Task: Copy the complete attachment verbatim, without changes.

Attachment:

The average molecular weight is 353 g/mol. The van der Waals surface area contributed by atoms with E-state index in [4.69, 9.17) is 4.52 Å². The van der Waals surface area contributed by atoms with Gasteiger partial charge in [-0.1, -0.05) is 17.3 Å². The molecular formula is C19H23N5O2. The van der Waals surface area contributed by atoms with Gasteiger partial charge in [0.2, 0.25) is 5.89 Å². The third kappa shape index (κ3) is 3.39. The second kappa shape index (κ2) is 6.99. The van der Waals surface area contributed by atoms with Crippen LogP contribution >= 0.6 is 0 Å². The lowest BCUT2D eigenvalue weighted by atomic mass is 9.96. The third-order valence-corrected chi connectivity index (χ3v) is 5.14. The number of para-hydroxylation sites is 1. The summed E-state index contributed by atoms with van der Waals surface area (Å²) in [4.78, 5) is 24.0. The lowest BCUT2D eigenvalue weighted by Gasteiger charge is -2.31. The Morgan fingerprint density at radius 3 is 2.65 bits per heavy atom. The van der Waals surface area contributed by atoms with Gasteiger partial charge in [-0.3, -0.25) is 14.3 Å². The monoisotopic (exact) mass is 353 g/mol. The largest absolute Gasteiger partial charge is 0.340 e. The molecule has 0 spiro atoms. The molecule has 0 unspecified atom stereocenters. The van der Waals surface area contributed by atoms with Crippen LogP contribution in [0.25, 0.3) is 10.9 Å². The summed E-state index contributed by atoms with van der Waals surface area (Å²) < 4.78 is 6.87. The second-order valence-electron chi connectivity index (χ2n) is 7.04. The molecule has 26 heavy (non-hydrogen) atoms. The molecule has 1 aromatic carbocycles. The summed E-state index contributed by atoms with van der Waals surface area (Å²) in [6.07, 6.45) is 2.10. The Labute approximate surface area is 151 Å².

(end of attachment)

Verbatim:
The average molecular weight is 353 g/mol. The van der Waals surface area contributed by atoms with E-state index in [4.69, 9.17) is 4.52 Å². The van der Waals surface area contributed by atoms with Gasteiger partial charge in [-0.1, -0.05) is 17.3 Å². The molecular formula is C19H23N5O2. The van der Waals surface area contributed by atoms with Gasteiger partial charge in [0.2, 0.25) is 5.89 Å². The third kappa shape index (κ3) is 3.39. The second kappa shape index (κ2) is 6.99. The van der Waals surface area contributed by atoms with Crippen LogP contribution >= 0.6 is 0 Å². The lowest BCUT2D eigenvalue weighted by atomic mass is 9.96. The third-order valence-corrected chi connectivity index (χ3v) is 5.14. The number of para-hydroxylation sites is 1. The summed E-state index contributed by atoms with van der Waals surface area (Å²) in [4.78, 5) is 24.0. The lowest BCUT2D eigenvalue weighted by Gasteiger charge is -2.31. The Morgan fingerprint density at radius 3 is 2.65 bits per heavy atom. The van der Waals surface area contributed by atoms with Gasteiger partial charge in [-0.3, -0.25) is 14.3 Å². The monoisotopic (exact) mass is 353 g/mol. The largest absolute Gasteiger partial charge is 0.340 e. The molecule has 0 spiro atoms. The molecule has 0 unspecified atom stereocenters. The van der Waals surface area contributed by atoms with Crippen LogP contribution in [0.25, 0.3) is 10.9 Å². The summed E-state index contributed by atoms with van der Waals surface area (Å²) < 4.78 is 6.87. The second-order valence-electron chi connectivity index (χ2n) is 7.04. The molecule has 26 heavy (non-hydrogen) atoms. The molecule has 1 aromatic carbocycles. The summed E-state index contributed by atoms with van der Waals surface area (Å²) in [6.07, 6.45) is 2.10. The Labute approximate surface area is 151 Å².